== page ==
Now what?

Friday, 7 October, 2022 - 2:54 pm

By the Grace of G-d

Dear Friend,

Now what?

We have spent the last forty days in a ‘High Holidays’ mode. Thirty days of the introspective month of Elul. Ten days from Rosh Hashana to Yom Kippur inclusive. We have been ‘written and sealed’ for a Shana Tova Umetuka – a ‘good and sweet year’.

What do we do now?

I am reminded of a joke.

The ‘buy one get four’ sale on cat food was irresistible. Sadie filled up her cart with ‘bargain priced’ cat food. She felt that it was a ‘sin’ not to buy it. On the way home she told her friend Kathy ‘please remind me to buy a cat’.

I am thinking along those lines. If you have a wagon full of reasons to be happy, don’t forget to take the time to be happy about them.

We just got the wonderful blessings of being forgiven by G-d on Yom Kippur, we are in a buoyant mood, anticipating a great year ahead, let’s make sure to celebrate it!

It is not at all coincidental that the Sukkot holiday follow a mere four days after Yom Kippur.

The Almighty designed it that way in the Torah.

As the blast of the Shofar is sounded in the Synagogue heralding the climactic conclusion of Yom Kippur, the joyousness in the air is palpable.

Sukkot is called ‘Zman Simchateinu’ – the ‘Time of our Joy’.

When I was blessed, as a Yeshiva Bachur, to spend Yom Kippur with the Rebbe, one of the most incredible transitioning moments was the climax of Yom Kippur. The Rebbe led the massive crowd in singing and dancing to a triumphant march. (It’s referred to in the Chasidic music world as ‘Napoleons March’).  This symbolized that we, the Jewish People, had just been ‘victorious’ in our Heavenly judgement. Now we were to energetically march on to serving G-d joyously.

From that moment on, the mood in the Rebbe’s presence was a transformed one. From the earnestness and solemness of the Rosh Hashana and Yom Kippur aura, to an uplifted, joyous and energetic one. Sukkot and Simchat Torah were celebrated with unbridled and indescribable joy.

So, first of all, in response to my opening question ‘now what?’ I will say simply ‘now, PARTY!’

There is a deeper layer to this question.

The previous Rebbe asked his father as a child just after Yom Kippur.

‘Father, now what?’

He meant, now that on Yom Kippur we have been gifted the Divine gift of cleansing forgiveness, after that grand finale, where do we go from here.

To which his father responded.

‘Now, we have to really do Teshuva (return to G-d)’.

The way I understand this response is through using the analogy of a businessman who has met with success. He made his first major profit of several tens of thousands of dollars. Does he sit back and relax? No. Now he injects bigger money into his business and nets a bigger profit. Does he sit back and relax after making a few hundred thousand dollars? Most likely not. He will invest in even bigger ventures, hoping to turn a yet bigger profit.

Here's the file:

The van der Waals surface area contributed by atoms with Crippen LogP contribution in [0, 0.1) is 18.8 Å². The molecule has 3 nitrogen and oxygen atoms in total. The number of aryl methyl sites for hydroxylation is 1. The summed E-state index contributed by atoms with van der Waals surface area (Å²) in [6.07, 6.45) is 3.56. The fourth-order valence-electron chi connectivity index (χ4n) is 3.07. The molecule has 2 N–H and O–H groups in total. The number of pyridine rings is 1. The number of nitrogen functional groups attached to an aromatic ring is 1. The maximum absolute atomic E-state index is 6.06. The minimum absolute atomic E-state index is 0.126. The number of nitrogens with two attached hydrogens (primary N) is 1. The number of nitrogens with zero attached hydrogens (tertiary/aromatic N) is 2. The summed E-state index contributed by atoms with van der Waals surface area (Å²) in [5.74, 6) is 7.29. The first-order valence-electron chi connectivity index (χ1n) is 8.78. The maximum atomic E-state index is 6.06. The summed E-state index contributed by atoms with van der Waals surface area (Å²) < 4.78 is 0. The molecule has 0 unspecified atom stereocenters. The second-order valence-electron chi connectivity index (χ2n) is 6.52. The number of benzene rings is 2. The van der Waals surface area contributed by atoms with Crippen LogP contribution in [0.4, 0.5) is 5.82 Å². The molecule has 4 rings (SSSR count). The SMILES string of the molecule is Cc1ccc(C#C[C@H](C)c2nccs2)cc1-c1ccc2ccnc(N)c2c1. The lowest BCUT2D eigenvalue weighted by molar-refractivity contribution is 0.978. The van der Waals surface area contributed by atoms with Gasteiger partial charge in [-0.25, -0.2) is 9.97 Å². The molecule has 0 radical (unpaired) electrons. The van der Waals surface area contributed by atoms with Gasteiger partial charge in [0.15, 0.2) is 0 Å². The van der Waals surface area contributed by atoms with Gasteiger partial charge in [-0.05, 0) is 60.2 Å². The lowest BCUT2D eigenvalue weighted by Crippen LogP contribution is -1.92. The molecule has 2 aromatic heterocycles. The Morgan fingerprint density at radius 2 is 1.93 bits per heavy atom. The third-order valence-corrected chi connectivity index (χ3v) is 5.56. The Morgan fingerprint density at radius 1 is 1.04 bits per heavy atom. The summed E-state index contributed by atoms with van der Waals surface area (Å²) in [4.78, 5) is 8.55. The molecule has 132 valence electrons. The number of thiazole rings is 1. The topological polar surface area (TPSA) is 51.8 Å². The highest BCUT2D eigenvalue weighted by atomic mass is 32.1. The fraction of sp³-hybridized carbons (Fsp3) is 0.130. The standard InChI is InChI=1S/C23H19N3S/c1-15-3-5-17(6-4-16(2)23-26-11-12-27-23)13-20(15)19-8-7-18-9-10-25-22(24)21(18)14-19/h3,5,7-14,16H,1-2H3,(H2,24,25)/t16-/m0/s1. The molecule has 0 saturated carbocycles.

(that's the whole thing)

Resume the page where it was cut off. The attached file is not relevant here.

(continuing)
You recognize that you are in an ‘upgraded’ spiritual place after Yom Kippur? Perfect! Now you can really do some serious Teshuva, and progress onward in becoming yet closer to G-d.

Make sure to take the newfound nearness to Hashem that you discovered on Yom Kippur and ‘reinvest it’. Don’t squander the inspiration and let it dissipate.

On a practical note: Upgrade your ‘post Yom Kippur’ life with at least one good resolution.

Put Yom Kippur 5783 on your ‘life-map’ by committing yourself to something, small as it may be, that brings more connection to G-d into your daily life.

And do it with joy.

The Torah instructs us to be joyous on Sukkot.

How do you ‘become’ joyous?

With an ‘Attitude of Gratitude’.

On Sukkot we sit in a Sukkah.

The Sukkah reminds us of the Divine protection that Hashem gave us from the extreme weather, when we left Egypt and spent forty years in the arid desert. Divine ‘Clouds of Glory’ surrounded us and kept our environment comfortable.

Its more than three thousand years later and we are still mindful and thankful for the gift of protection and comfort given to our ancestors.

Have you taken the time to reflect on last year and count your blessings. I mean this quite literally. Not only the blessings he gave you many years ago. The recent blessings of the past year.

Was there anything major that you really ought to be grateful for?

I am guessing that if you take a few moments to think about it, you will come up with some kind of ‘gratitude list’.

So, be grateful! And rejoice on this festival of joy. Show G-d how you are not a ‘sourpuss’ who only knows how to complain when things are not perfect in your estimation. Rather you know how to joyously thank Him for all the good and vital things He has provided for you.

Sitting outside in the Sukkah, also reminds us of how much we need G-ds ongoing protection. The Sukka by definition is a non-permanent area i.e. its roofing must be of branches and rain must be able to make its way through. Virtually all Sukkahs are uncomfortably hot in the hot climates (like Thailand) and chilling and cold in the cold climates. Our frailty and vulnerability are evident.